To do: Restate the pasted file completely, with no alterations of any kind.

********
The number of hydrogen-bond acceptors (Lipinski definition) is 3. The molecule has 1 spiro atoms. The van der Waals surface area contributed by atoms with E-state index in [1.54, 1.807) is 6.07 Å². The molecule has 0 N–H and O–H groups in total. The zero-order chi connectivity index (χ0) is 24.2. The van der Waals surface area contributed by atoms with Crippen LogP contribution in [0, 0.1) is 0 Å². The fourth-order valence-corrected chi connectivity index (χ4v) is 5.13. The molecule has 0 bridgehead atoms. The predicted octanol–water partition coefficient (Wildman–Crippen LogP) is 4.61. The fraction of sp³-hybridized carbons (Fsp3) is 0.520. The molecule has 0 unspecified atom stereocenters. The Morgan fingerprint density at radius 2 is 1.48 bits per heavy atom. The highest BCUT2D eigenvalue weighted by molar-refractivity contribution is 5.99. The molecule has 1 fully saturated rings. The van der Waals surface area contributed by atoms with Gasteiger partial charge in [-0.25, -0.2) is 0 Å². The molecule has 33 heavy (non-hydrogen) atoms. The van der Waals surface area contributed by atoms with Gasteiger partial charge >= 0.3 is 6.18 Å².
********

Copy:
The number of hydrogen-bond acceptors (Lipinski definition) is 3. The molecule has 1 spiro atoms. The van der Waals surface area contributed by atoms with E-state index in [1.54, 1.807) is 6.07 Å². The molecule has 0 N–H and O–H groups in total. The zero-order chi connectivity index (χ0) is 24.2. The van der Waals surface area contributed by atoms with Crippen LogP contribution in [0, 0.1) is 0 Å². The fourth-order valence-corrected chi connectivity index (χ4v) is 5.13. The molecule has 0 bridgehead atoms. The predicted octanol–water partition coefficient (Wildman–Crippen LogP) is 4.61. The fraction of sp³-hybridized carbons (Fsp3) is 0.520. The molecule has 0 unspecified atom stereocenters. The Morgan fingerprint density at radius 2 is 1.48 bits per heavy atom. The highest BCUT2D eigenvalue weighted by molar-refractivity contribution is 5.99. The molecule has 1 fully saturated rings. The van der Waals surface area contributed by atoms with Gasteiger partial charge in [-0.25, -0.2) is 0 Å². The molecule has 33 heavy (non-hydrogen) atoms. The van der Waals surface area contributed by atoms with Gasteiger partial charge >= 0.3 is 6.18 Å².